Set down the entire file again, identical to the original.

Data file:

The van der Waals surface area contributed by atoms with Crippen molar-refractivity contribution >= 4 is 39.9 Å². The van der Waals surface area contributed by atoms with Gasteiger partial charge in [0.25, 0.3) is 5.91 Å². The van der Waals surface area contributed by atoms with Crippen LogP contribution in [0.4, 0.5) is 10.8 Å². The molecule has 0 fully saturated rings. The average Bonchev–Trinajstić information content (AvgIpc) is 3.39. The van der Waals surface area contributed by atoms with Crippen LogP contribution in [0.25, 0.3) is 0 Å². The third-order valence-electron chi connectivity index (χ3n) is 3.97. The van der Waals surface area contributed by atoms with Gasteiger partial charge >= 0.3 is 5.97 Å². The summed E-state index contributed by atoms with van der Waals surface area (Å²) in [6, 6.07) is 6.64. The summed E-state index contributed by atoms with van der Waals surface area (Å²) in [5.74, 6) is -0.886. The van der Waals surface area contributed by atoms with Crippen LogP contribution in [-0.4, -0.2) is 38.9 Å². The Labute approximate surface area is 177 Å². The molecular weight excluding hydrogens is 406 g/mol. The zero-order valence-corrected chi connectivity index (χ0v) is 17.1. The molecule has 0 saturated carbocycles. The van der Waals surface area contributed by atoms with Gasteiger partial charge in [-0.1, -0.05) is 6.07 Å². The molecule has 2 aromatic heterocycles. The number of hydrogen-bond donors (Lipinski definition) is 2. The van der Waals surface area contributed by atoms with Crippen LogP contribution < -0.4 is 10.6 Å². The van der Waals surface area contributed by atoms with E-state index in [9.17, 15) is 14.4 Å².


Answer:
The van der Waals surface area contributed by atoms with Crippen molar-refractivity contribution >= 4 is 39.9 Å². The van der Waals surface area contributed by atoms with Gasteiger partial charge in [0.25, 0.3) is 5.91 Å². The van der Waals surface area contributed by atoms with Crippen LogP contribution in [0.4, 0.5) is 10.8 Å². The molecule has 0 fully saturated rings. The average Bonchev–Trinajstić information content (AvgIpc) is 3.39. The van der Waals surface area contributed by atoms with Crippen LogP contribution in [0.25, 0.3) is 0 Å². The third-order valence-electron chi connectivity index (χ3n) is 3.97. The van der Waals surface area contributed by atoms with Gasteiger partial charge >= 0.3 is 5.97 Å². The summed E-state index contributed by atoms with van der Waals surface area (Å²) in [6, 6.07) is 6.64. The summed E-state index contributed by atoms with van der Waals surface area (Å²) in [5.74, 6) is -0.886. The van der Waals surface area contributed by atoms with Crippen LogP contribution in [-0.4, -0.2) is 38.9 Å². The Labute approximate surface area is 177 Å². The molecular weight excluding hydrogens is 406 g/mol. The zero-order valence-corrected chi connectivity index (χ0v) is 17.1. The molecule has 0 saturated carbocycles. The van der Waals surface area contributed by atoms with Gasteiger partial charge in [-0.1, -0.05) is 6.07 Å². The molecule has 2 aromatic heterocycles. The number of hydrogen-bond donors (Lipinski definition) is 2. The van der Waals surface area contributed by atoms with Crippen LogP contribution < -0.4 is 10.6 Å². The van der Waals surface area contributed by atoms with E-state index in [9.17, 15) is 14.4 Å².